The final case is hard to follow, but it appears to be about Captain Larry Graham, who sent a list of officers with histories of lying to the District Attorney's office. Whoever the supervisor was used Bureau letterhead and mistakenly asserted that someone else had resigned while under scrutiny (B/C 5). The unnamed supervisor retired before being punished for being unprofessional by writing the letter. PCW labeled this B/C since the officer's contact with someone outside the Bureau led to the investigation.

In addition to the five "B/C" cases, there were six Bureau-initiated cases ("B") which do not involve misconduct against civilians and five community-related ones ("C"). The numbers refer to each kind of case in chronological order throughout the Report.

In the previous Report, five of 24 officers were fired; in the new document it was just one out of 15 (since one cop was the subject of two cases-C4), with two officers resigning (B5 and C5) and another retiring (B/C 5). The most common discipline was one day off without pay (B1, B4, C2 and C3), with other suspensions of two days (B/C 1), one week (B/C2 and B6), two weeks (B2), and one who was recommended for demotion instead received three weeks off with probation (B3). The Letter of Reprimand mentioned above was the only such minor discipline (C1). The two officers involved in shootings had no disciplinary consequences (B/C 3 and 4). Aside from Chief Outlaw over-ruling the board in the demotion case, there were no instances of PRB recommendations being lowered; in fact, in two cases (B4 and B6) the Chief took strong recommendations from just one member of the Board to impose the highest recommended discipline.

In all, the Board considered 53 allegations and found 34 Sustained, 11 Exonerated/In Policy, and 8 "Not Sustained." Discussed below is one incident in which Chief Outlaw inappropriately moved a "Sustained" finding to "Unfounded." As usual, the high Sustain rate (64% this time) is because most incidents are referred to the Board only when someone recommends that finding in the first place. Interestingly, there is no evidence of any case being sent to the Board this time by "Independent" Police Review (IPR), an Assistant Chief, or the Professional Standards Division (PSD) "controverting" (challenging) a proposed finding. Two cases were considered as Bureau of Human Resources (BHR) violations (B4 and B5).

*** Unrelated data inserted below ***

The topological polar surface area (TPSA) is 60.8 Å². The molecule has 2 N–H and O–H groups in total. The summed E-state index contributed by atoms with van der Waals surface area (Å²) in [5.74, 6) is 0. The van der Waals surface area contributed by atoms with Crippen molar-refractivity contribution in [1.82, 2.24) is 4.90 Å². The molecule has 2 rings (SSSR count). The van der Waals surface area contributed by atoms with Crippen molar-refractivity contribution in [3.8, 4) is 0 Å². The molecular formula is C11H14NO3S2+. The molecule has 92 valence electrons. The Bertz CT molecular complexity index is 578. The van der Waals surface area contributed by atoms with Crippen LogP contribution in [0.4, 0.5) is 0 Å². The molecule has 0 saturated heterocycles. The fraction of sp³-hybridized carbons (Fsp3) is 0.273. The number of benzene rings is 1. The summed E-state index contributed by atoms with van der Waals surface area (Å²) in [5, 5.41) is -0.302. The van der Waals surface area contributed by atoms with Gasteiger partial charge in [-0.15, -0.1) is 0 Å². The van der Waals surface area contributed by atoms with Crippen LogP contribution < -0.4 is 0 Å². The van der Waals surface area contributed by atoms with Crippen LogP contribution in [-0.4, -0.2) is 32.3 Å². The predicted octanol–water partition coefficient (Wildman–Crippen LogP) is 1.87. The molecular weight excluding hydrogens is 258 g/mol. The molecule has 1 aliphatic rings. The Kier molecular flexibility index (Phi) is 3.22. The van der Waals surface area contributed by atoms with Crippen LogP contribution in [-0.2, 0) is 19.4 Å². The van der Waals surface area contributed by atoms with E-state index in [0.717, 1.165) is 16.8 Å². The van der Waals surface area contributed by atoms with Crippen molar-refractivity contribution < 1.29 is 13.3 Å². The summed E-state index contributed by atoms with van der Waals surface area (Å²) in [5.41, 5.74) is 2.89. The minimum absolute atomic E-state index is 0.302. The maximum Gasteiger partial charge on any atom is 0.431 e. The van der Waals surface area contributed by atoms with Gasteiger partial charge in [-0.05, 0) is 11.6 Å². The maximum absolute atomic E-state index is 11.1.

Some of the summaries still do not clearly list how many members of the Board were seated. Five people are supposed to sit on "normal" PRBs while seven sit for deadly force and other serious incidents. A few votes are reported as "unanimous" with no number given anywhere for context. In one case (B6), only four votes are recorded, and in one of two votes about a deadly force case (B/C 4) only six of seven votes are accounted for. PCW continues to urge the Bureau to be clear how many voting members take part and why there is a deviation from the requisite five or seven votes.

In an early analysis of a PRB Report, PCW invented the game "Police Review Board Report Mad Libs," since so much information was redacted we had to make up our own story about what happened. While there are a number of heavily redacted summaries (detailed below), a new facilitator has managed to create what may be the first PRB summaries with no redactions at all. Bridger Wineman wrote summaries for cases C5, B/C 4 and B/C 5 and avoided the use of pronouns along with other allegedly identifying or sensitive information. Except for the last one about the DA's office, those summaries are clear and helpful. The Bureau might also consider using the pronoun "they" which is now broadly acceptable to apply to one person, rather than blacking out what is usually a "he, him or his" in reports about cops gone wild.

PCW continues to encourage the Bureau to change its rules so that at the very least, the civilians who are harmed by the incidents can attend Board meetings, if not the media and the general public. While the recent trend of identifying the dates of shootings has continued, other data are not consistently presented, including the dates of the PRB hearings being absent in all of Mark Fulop's 2018 summaries (although they were included in the Bureau's cover memo).

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As noted above, the narratives of both officer-involved shootings reviewed by the PRB showed bias. The published summary reports, added to comments made by civilian members of the Board who have attended, bring into question the supposedly objective nature of the process. Citizen Review Committee (CRC) members who rotate in on serious cases indicate that in general, deadly force cases seem to have predetermined outcomes and that whenever a civilian asks a question they are made to feel as if their input is not valued because they are not officers. (It is to be noted that no CRC member has divulged specifics about individual cases, though they have from time to time talked about the process.)

(B/C 3) In the August 2017 shooting, the Report doesn't say so but Brockner was a suspect in a bank robbery. The summary makes it clear that Brockner was reported to be armed. The summary states that the officer exited his vehicle at the end of a chase "to obtain tactical advantage." This is clearly the officer's interpretation of what happened. There is no mention, as there was in the media, that Brockner crashed the car he was driving. Also, since Brockner had previously "accelerated" his vehicle to "evade" Officer Staab, it is not clear why backup officers were not summoned prior to the crash.